But do they never learn? This is being reported by the main news agencies with comparisons on the last YouGov poll that the Telegraph commissioned in mid-December while Brown Bounce II was still driving the narrative. Our comparisons above are with the Sunday Times January poll the weekend before last. Grrrrrrrrrrrr

    The poll itself hardly gets a mention in the Telegraph which must have spent a fair bit of money on it. Perhaps it wasn’t sensational enough? That’s a pity because the paper’s series with YouGov has been going on for some time and there are some regular other questions where it is interesting to track the responses. These include the one referred to on the previous thread - the forced choice asking whether people would prefer a Cameron government to a Brown one.

    We’ll have to wait until the full data is published before we get those numbers.

    Yesterday we reported that the PB’s “The Money Says Index” had also fallen back just a touch – maybe punters were sensing the public mood.

    Whatever this latest poll reinforces the broad picture that we’ve seen from all the pollsters in the past three weeks – their numbers are all pointing to a Cameron government with a substantial majority.

    Later today we should see the Ipsos-MORI Economic Optimism Index which is proving itself to be a reasonable polling prediction.



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    How daft an idea is this?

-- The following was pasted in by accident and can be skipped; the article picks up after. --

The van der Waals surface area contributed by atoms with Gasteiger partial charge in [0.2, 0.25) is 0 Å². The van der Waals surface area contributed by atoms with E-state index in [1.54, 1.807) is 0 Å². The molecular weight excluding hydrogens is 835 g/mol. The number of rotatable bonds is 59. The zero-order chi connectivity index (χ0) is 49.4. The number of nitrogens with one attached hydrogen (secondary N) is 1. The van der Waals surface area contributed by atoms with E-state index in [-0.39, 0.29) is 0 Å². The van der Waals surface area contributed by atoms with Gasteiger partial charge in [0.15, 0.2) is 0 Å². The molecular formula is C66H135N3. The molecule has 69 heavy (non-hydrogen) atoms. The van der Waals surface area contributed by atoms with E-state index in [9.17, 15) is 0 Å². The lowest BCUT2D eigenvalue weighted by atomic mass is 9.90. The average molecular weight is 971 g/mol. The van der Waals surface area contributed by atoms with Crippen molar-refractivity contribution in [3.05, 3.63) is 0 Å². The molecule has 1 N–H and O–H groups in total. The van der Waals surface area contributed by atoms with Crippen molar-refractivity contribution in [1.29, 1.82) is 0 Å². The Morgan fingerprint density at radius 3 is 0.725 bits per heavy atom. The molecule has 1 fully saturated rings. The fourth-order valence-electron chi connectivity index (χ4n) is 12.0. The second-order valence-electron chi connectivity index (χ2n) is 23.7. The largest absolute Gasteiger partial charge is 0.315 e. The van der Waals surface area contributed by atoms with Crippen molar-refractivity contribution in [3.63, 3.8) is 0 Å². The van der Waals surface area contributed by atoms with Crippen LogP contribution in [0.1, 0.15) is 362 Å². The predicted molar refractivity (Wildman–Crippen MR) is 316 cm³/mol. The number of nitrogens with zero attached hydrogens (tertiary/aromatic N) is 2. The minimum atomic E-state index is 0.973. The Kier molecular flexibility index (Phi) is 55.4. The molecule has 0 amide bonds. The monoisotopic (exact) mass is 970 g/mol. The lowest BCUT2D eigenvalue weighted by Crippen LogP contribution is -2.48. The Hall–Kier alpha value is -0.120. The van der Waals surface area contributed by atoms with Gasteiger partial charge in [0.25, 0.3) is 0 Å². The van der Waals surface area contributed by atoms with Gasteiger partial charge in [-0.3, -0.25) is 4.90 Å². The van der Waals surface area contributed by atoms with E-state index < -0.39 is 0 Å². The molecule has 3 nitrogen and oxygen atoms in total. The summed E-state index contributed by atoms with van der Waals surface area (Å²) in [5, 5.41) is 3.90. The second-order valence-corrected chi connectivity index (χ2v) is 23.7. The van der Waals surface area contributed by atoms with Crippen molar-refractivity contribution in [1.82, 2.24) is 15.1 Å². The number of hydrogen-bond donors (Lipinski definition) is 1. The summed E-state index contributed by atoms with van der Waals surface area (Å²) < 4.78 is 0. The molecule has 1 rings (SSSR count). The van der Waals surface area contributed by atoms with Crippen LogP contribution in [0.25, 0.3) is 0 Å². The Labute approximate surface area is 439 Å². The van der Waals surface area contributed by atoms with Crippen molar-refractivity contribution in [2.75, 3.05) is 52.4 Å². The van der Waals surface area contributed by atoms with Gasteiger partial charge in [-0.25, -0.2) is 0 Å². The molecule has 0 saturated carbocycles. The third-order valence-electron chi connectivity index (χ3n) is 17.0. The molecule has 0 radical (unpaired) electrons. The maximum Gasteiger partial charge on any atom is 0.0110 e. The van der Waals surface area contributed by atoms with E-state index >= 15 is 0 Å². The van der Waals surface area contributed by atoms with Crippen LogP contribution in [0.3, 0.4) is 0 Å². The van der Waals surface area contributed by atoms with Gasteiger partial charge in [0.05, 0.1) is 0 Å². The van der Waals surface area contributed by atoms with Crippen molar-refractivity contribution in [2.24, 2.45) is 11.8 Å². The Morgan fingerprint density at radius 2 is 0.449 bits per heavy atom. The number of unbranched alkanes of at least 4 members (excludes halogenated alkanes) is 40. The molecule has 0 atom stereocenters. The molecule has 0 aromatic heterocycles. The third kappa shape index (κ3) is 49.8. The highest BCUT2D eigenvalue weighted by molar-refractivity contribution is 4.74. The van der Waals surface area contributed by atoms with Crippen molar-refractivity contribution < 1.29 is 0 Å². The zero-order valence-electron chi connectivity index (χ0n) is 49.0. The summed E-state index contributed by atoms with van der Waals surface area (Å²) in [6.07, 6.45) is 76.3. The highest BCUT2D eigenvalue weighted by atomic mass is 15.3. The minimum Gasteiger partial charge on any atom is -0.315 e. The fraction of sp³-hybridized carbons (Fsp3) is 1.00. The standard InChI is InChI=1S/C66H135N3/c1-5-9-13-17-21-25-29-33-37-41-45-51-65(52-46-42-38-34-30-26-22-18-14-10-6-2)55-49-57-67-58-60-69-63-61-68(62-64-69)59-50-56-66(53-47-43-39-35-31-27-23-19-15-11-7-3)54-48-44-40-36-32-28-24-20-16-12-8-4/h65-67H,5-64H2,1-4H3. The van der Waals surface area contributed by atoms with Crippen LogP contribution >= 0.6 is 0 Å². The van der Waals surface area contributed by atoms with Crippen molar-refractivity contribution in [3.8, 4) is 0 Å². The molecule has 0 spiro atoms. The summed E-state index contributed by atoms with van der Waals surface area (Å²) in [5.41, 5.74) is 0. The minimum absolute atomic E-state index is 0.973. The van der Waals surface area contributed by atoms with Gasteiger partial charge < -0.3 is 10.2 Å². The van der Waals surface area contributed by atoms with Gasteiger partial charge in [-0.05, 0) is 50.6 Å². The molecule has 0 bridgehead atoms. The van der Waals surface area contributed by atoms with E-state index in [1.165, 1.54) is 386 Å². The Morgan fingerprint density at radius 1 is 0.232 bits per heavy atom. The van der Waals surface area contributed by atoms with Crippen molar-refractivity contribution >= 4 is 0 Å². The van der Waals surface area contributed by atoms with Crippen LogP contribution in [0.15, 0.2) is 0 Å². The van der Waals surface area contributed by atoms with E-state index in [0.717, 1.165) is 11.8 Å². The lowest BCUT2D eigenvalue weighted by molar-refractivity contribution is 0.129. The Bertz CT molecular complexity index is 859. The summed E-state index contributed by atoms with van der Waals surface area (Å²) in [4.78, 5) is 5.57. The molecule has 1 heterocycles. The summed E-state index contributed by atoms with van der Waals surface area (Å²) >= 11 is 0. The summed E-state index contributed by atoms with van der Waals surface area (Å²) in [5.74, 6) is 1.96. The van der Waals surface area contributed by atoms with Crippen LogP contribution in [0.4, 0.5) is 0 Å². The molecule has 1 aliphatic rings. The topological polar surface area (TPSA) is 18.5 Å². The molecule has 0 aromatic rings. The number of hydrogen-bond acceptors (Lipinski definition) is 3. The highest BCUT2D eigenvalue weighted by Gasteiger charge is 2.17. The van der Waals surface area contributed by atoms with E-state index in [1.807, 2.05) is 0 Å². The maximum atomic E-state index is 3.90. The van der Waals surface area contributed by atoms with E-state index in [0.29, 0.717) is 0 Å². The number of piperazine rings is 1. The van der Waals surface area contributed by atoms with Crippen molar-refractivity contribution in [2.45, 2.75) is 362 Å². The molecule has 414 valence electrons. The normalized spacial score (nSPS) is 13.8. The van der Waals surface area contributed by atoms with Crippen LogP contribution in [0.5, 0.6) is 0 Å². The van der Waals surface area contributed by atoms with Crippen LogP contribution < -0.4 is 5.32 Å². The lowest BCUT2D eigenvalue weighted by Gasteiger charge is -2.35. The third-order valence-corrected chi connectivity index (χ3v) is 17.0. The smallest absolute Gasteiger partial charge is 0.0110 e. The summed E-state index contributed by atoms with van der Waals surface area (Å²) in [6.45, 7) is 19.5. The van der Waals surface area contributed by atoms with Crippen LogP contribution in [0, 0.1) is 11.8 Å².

Thursday, January 29th, 2009

    Would this destroy the Lib Dems forever

    Reproduced about is the start of a big article in the latest News Statesman by Sunder Katwala, General Secretary of the Fabian Society, in which he argues for a pre-election LD-LAB pact which would involve Nick Clegg becoming Deputy Prime Minister.

    He argues: “..By the time Barack Obama leaves these shores in April, Gordon Brown should invite Nick Clegg to be deputy prime minister with Vince Cable as chancellor. The coalition would govern for a year – announcing the date of the next election, and legislating for fixed-election dates, too. This year it would focus on the response to the recession, while agreeing on core progressive priorities for the next four-year parliament in both party manifestos.

    It sounds impossible. After Tony Blair left Paddy Ashdown at the altar a decade ago, what sounds like a return to the Lib-Lab pact of the Seventies will hardly rekindle the romance. But what if Gordon Brown made the Lib Dems an offer they cannot refuse?”

    The big mistake that Katwala makes is in his misunderstanding of the Lib Dem voting base. Yes, perhaps a majority of Lib Dem voters next time would prefer a Brown victory to a Cameron one – but not by a very big margin.

    Each month the Daily Telegraph YouGov surveys asks: “If you had to choose, which would you prefer to see after the next election, a Conservative government led by David Cameron or a Labour government led by Gordon Brown?” In December the Lib Dem voters split Brown 45% to Cameron 34%. Back in June when things were going even more badly for Labour than they are at the moment the Lib Dem split was Cameron 51% to to Brown 31%.

    The December 2008 poll was, of course, taken during Brown Bounce II. My guess is that the latest YouGov poll, due tomorrow or Saturday would see figures closer to the June levels.

    I reckon that the Lib Dem parliamentary party would split on similar proportions.

    Like many on the left Katwala simply fails to understand what the Lib Dems are about. If this happened, which I don’t think is likely, I, for one, would leave the party that I have been a member of since its foundation and throw everything at campaigning against what I would see as a betrayal. There are others like me.